Birth of our new design system-Part1

Image for post
Image for post

#quboledesignteam is embedded into persona specific verticals. We are responsible to cater to the needs of the people we are designing for while also looking at the larger picture — the platform as a whole.

Ok, this is how most of the design teams intend to function. But do we spend enough time tackling the issues faced by the people we are designing for? Or are we overwhelmed by just fighting design inconsistencies?

As a team, we wanted to spend more time on the former, but to get there, we had to get the design inconsistencies grown over the years out of our way.

https://media.giphy.com/media/xTiTnJ3BooiDs8dL7W/giphy.gif

So how did a product being technologically so strong with the best of architectures behind its curtains, with various developments over the years, get so inconsistent with itself on the outside?

The answer was simple — it lacked a common design language, and it was visibly obvious for anyone using it.

Image for post
Image for post
Image for post
Image for post

Because of the lack of a common language and each team on a different version of the UI stack/design evolution created silos. Even though we did sync regularly as a design team, and the philosophy persisted, the specifics differed at the atom and molecule level.

So, after 7 years of existence with an expanding engineering and design teams in different locations, and after a few futile attempts at creating better designs, the need to introduce a new design language at Qubole was evident.

We started by gathering user feedback which was specific to the design of our platform:

  • “Qubole is a good set of tools, but it doesn’t feel like a product.”
  • “It’s complex.”
  • “The UI is not appealing”

Hence we embarked on the journey of building a design system with the understanding that the product not only needed a redesign but also a new way to build them. We started by defining goals for the project:

  • The design system needed to be easily scalable, reusable, adaptable across various development teams, as the product grows.
  • Achieve consistency across different teams.
  • Make our visual design modern for a more delightful experience.
  • Modularity in building each component.

Close the gap between design and engineering by automating components, so as to increase the productivity of both the teams.

By setting these values we had also realized that we were going to disrupt the way things get built here. But what made it easier for us to battle this was that the internal teams building our product understood the values of having a unified system. We just didn’t have one!

Aligning our thoughts

We started out by creating mood boards to study how visuals can be designed to reflect our product’s capabilities. It helped us set the tone, appeal and various other elements that add to the overall look. Here’s a couple of explorations:

Image for post
Image for post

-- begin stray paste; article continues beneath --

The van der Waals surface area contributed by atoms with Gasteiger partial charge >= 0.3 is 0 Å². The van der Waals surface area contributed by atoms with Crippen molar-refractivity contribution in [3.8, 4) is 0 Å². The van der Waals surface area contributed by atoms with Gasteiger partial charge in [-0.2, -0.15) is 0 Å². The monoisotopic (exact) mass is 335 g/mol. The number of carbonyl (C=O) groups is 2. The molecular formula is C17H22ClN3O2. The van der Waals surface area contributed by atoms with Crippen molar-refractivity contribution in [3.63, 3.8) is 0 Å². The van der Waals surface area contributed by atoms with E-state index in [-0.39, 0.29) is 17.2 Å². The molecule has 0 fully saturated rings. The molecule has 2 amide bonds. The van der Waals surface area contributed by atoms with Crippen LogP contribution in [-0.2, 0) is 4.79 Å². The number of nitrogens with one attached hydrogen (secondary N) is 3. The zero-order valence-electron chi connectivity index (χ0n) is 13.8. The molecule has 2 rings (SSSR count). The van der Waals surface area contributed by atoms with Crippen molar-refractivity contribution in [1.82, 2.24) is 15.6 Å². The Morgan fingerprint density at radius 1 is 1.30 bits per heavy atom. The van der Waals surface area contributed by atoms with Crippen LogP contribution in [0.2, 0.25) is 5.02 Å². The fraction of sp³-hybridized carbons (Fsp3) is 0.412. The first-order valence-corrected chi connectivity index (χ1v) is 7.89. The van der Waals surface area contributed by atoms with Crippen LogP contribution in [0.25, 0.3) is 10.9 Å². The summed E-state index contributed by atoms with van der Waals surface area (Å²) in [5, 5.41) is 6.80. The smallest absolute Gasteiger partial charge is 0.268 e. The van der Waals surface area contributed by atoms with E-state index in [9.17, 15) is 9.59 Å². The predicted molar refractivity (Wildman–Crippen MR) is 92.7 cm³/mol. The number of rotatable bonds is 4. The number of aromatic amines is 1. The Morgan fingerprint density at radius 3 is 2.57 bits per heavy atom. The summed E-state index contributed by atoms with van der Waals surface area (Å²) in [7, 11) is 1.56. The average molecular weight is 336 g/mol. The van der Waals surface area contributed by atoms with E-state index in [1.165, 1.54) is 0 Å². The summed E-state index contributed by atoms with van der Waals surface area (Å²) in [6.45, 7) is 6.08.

The design cycle

It all started with what should we build first?

With a whole gamut of things to consider in the process, we decided to split it into chunks within the team than asking one designer to take a top-down approach. The idea was to cover more ground in less time. So every designer had a set of interface elements to come up with and use them to redesign some of our critical pages.

By working on these individual blocks, we had achieved a level of consistency at the atom and molecule level with which we were able to sync, iterate and unify styles across verticals. At this point, we built a visual library that was carefully crafted in such a way that things were still customizable but without deviating from the styles originally designed and shipped it to every designer’s toolkit.

Using elements from this library automatically made us more productive by not allowing us to spend too much time in finding references to that “ideal” design element and the urge to toy around with it every time.

Finally, the shift we envisioned:

Once our designs finally felt like they belonged to the same product, we started involving other stakeholders in our design reviews and we noticed our conversations slowly shift towards our users, than just picking on design details. This was the birth of our new Qubole Design System — Space!

Image for post
Image for post

This is the first post in our “Qubole Design System” series. In our future posts, we’ll talk in detail about the process, learnings, growth of our design language, the adaptation of it in recent projects and more. If you have questions for us, let us know in the comment section below.

Thanks to Girish Krishna, Ankita Gautam and Kumar Mayank for helping me in the journey of building my first design system.

Qubole Design

Stories from Qubole’s design and research team

Medium is an open platform where 170 million readers come to find insightful and dynamic thinking. Here, expert and undiscovered voices alike dive into the heart of any topic and bring new ideas to the surface. Learn more

Follow the writers, publications, and topics that matter to you, and you’ll see them on your homepage and in your inbox. Explore

If you have a story to tell, knowledge to share, or a perspective to offer — welcome home. It’s easy and free to post your thinking on any topic. Write on Medium

Get the Medium app

A button that says 'Download on the App Store', and if clicked it will lead you to the iOS App store
A button that says 'Get it on, Google Play', and if clicked it will lead you to the Google Play store